Most homeowner associations created in North Carolina after January 1, 1999, must follow the N.C. Planned Community Act.  Similarly, most condominiums created in North Carolina after October 1, 1988, must follow the N.C. Condominium Act. However, even older NC associations must generally follow certain provisions of the acts, such as those governing collection of assessments, fining owners for violations, and certain aspects of meetings.  Black, Slaughter & Black can advise on which statutes apply to your specific association, interpret the statute with regards to your situations, and point out how court cases may have interpreted the statute.  In addition, our firm can perform a governing document “audit” for compliance with the acts and identify provisions of the governing documents that are out of compliance with the act and unenforceable or should be amended.

Mediation and Arbitration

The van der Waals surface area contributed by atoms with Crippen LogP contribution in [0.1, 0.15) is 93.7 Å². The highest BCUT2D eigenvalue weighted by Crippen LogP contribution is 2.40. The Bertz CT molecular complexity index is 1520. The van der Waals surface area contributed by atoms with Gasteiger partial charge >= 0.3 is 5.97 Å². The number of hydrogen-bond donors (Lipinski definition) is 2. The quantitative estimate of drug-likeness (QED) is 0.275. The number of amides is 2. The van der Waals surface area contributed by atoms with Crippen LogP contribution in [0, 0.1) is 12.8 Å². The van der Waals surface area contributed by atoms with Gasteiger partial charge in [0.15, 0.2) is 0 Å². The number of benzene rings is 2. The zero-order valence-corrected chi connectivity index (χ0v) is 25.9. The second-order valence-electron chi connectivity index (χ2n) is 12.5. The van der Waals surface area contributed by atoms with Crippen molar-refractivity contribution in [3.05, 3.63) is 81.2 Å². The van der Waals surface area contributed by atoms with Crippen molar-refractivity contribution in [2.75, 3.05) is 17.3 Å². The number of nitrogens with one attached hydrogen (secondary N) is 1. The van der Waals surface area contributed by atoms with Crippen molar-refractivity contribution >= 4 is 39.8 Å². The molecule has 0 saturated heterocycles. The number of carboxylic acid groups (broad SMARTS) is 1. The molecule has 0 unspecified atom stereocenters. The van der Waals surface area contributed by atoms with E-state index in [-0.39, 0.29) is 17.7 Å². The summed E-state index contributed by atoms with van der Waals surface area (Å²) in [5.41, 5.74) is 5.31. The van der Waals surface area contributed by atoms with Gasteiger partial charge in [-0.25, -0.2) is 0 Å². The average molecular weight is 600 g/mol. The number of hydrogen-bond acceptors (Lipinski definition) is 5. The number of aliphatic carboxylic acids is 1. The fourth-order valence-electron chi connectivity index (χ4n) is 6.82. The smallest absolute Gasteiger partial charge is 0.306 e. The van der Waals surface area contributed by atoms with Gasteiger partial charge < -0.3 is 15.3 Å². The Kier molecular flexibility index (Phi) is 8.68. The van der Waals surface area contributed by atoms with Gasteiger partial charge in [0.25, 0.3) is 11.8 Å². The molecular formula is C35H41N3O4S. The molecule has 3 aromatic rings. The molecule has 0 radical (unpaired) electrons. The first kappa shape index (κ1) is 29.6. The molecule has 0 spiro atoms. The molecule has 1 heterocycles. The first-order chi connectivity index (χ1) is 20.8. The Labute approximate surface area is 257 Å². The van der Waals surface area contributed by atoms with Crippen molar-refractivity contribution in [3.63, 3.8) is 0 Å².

Since 2013 North Carolina statutes have required community associations to notify owners each year of the right to request voluntary mediation for certain types of disputes. Partner Jim Slaughter has been a Certified Superior Court Mediator for over twenty years and mediated many cases to a successful resolution. Arbitration is also available for a private, and frequently more expedient and affordable, procedure to resolve disputes.

HOA/Condo mediation Lawyers.com review: Jim served as a mediator in a highly contentious suit between homeowners and their HOA. The suit contained decades-old disputes and allegations. Jim was a superb mediator who genuinely cared about the outcome of this case. To say he was invested in helping the parties reach a compromise would be an understatement. I would recommend Jim as a mediator in the highest regard. 

Resolving Neighborhood Disputes
Having represented so many associations, the attorneys at Black, Slaughter & Black can assist with many association disputes, both as to the legal as well as political aspects, including developer or transition issues, pet and animal issues, rental caps or disputes, zoning or easement disputes, problem owner or board member issues, or most any other issue an association can face.